The number of doctors seeking legal advice in the wake of a patient’s suicide has more than doubled in the last decade, despite an overall decline in suicide rates, the Medical Defence Union has found.
The MDU was contacted about patient suicides 259 times in 2013, compared with 113 in 2004. It has already been contacted 180 times so far in 2014, of which more than half of contacts – 56% – have been from GPs.
Legal experts say the growth in requests for guidance may be a result of increasing scrutiny doctors are under in the wake of a death.
MDU medico-legal adviser Dr Richenda Tisdale said: ‘When a suicide occurs, relatives usually ask what steps healthcare professionals took to help their loved one. There will also be an inquest, at which the deceased’s doctor may be asked to give evidence.’
‘The increase we are seeing in MDU members wanting support and guidance in this area may be because doctors are coming under closer scrutiny when a patient commits suicide.’
Dr Tisdale added managing mental health conditions in particular can be difficult for doctors, saying: ‘GPs in particular are on the front line for the identification and management of mental illness. Of the 180 cases notified to the MDU so far in 2014, over half (56%) were from GPs. Around a third (29%) came from psychiatrists, and the remainder from other specialties.’
The MDU have issued guidance on avoiding common pitfalls when treating patients with depression, including:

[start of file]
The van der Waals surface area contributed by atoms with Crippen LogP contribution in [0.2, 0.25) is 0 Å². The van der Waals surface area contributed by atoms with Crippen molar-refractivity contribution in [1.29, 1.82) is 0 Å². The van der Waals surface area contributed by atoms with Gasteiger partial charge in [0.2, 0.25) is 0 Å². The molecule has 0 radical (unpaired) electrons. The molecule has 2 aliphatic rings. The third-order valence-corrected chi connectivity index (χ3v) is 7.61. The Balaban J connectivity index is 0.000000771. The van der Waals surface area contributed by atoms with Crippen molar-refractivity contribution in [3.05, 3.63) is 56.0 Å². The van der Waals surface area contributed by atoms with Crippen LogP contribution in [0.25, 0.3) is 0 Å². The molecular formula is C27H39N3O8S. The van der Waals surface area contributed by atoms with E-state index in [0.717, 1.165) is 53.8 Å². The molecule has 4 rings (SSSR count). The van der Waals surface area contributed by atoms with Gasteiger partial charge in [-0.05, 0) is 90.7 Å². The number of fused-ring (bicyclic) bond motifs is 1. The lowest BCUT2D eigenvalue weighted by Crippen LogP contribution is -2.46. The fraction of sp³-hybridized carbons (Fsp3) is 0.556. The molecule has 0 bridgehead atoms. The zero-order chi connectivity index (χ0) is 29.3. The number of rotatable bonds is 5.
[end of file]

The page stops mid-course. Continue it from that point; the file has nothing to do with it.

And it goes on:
- Be alert to the possibility of depression in patients with a history of mental illness, chronic health conditions and vulnerable groups such as the elderly or young.
- If it isn’t possible to discuss all of a patient’s mental health concerns in one short appointment then ask the patient to come back for a longer appointment and book this straightaway.
- Document discussions with patients carefully. If they are seen by a colleague at the next appointment, it should be clear from the notes that the patient has had depressive symptoms or suicidal thoughts.
- If the patient fails to attend a follow-up appointment, it is advisable to try to contact them to find out why. The MDU is aware of cases where opportunities may have been missed to review a patient.
- Encourage the patient to allow you to involve close family members or friends who may be able to offer additional support. Bear in mind your duty of confidentiality although it is not a breach of confidentiality to listen to the concerns of a relative or friend.